Toyota pulling Olympics-related TV ads in Japan

A sign with Toyota and Olympic and Paralympic games logos at a closed Toyota showroom in Tokyo.
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Toyota is reportedly pulling plans to air Olympics-related television advertisements in Japan during the Tokyo Games after one of its communications officials said there are “many issues” with the event.

The Associated Press reported that Toyota, one of the top sponsors of the International Olympic Committee (IOC), will not air any advertisements on Japanese television screens during the games.

“There are many issues with these games that are proving difficult to be understood,” the company’s chief communications officer, Jun Nagata, told reporters on Monday, according to the AP.

Toyota told The Hill that it previously decided not air its Olympics advertisements in Japan “out of sensitivity to the COVID-19 situation in that country.”

“The media plan for Toyota’s Olympic and Paralympic global ad campaign is managed by individual countries and regions. In Japan, the local Toyota office previously decided not to air the campaign out of sensitivity to the COVID-19 situation in that country,” Toyota Motor North America said in a statement to The Hill.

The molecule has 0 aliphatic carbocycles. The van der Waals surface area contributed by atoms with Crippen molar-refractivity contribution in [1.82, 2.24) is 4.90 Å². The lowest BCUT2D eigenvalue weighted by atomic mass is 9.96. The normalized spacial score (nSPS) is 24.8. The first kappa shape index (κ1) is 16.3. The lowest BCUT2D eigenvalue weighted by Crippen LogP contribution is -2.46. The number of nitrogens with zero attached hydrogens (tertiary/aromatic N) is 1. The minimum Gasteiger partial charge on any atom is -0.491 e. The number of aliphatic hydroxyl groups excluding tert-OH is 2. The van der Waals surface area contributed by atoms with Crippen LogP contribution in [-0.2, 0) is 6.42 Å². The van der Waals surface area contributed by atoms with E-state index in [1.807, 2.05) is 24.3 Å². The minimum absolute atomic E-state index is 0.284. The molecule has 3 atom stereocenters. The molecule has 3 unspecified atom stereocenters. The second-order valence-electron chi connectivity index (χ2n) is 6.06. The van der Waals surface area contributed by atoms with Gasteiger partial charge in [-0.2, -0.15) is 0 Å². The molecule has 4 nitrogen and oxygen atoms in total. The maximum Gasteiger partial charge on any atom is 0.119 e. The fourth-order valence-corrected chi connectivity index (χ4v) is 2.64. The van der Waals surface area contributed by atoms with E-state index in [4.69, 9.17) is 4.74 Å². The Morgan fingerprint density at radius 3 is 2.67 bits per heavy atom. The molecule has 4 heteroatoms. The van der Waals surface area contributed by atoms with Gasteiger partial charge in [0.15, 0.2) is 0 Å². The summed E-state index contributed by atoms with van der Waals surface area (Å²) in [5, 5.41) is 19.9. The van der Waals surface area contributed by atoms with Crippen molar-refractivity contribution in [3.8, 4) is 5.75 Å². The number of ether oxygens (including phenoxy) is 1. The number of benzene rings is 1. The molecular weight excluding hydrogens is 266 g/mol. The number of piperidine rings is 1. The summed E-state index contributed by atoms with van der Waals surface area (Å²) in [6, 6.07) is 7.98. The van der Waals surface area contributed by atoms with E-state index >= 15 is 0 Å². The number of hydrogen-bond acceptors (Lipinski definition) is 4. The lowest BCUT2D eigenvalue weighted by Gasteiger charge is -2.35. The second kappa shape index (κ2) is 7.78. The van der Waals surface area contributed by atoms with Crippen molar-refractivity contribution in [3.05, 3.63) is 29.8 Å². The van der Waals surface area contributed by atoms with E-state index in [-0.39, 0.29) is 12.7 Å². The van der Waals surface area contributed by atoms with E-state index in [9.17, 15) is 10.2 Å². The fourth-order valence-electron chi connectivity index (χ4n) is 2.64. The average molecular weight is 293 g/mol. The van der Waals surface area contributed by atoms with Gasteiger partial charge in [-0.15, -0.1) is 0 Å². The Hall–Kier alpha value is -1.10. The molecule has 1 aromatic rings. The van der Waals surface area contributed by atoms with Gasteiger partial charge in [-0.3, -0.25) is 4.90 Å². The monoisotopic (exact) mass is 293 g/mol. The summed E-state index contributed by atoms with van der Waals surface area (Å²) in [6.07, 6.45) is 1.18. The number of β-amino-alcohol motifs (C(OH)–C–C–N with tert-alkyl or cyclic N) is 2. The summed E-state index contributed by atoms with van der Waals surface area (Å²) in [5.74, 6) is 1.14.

“In the U.S., the campaign has already been shown nationally and will continue to be shown as planned with our media partners during the Olympic and Paralympic Games Tokyo 2020,” the company added.

Nagata said on Monday the company will still support its athletes in the games. Around 200 athletes competing in the Olympics and Paralympics are affiliated with Toyota, the news service reported.

In another break from the games, Akio Toyoda, Toyota’s chief executive and the grandson of the company’s founder, will not be attending the opening ceremony on Friday, according to the AP.

Toyota told The Hill that the company’s executives will not be attending the opening ceremony “since spectators will not be present.”

Toyota Motor Corp. became a worldwide sponsor of the Olympics in 2015 after signing an eight-year deal that was reportedly worth almost $1 billion. Toyota became the first car company to become a member of the IOC’s top-tier marketing program, it added.

The sponsorship began in 2017, and will continue through the 2024 Olympic Games.

The Hill reached out to the U.S. Olympic and Paralympic Committee for comment.

There will be no spectators allowed at the Tokyo Games, which were delayed for a year due to the pandemic, and some athletes have tested positive for COVID-19, barring them from competing.

The city is currently in the midst of its fourth state of emergency, with infections on the rise in the region.

American tennis star Coco Gauff announced on Sunday that she dropped out of the games after testing positive for COVID-19. She said she was “so disappointed” to share the news.

The U.S. Olympic and Paralympic Committee revealed on Monday that an alternate on the U.S. women’s gymnastics team has tested positive for COVID-19.

–Updated at 12:43 p.m.

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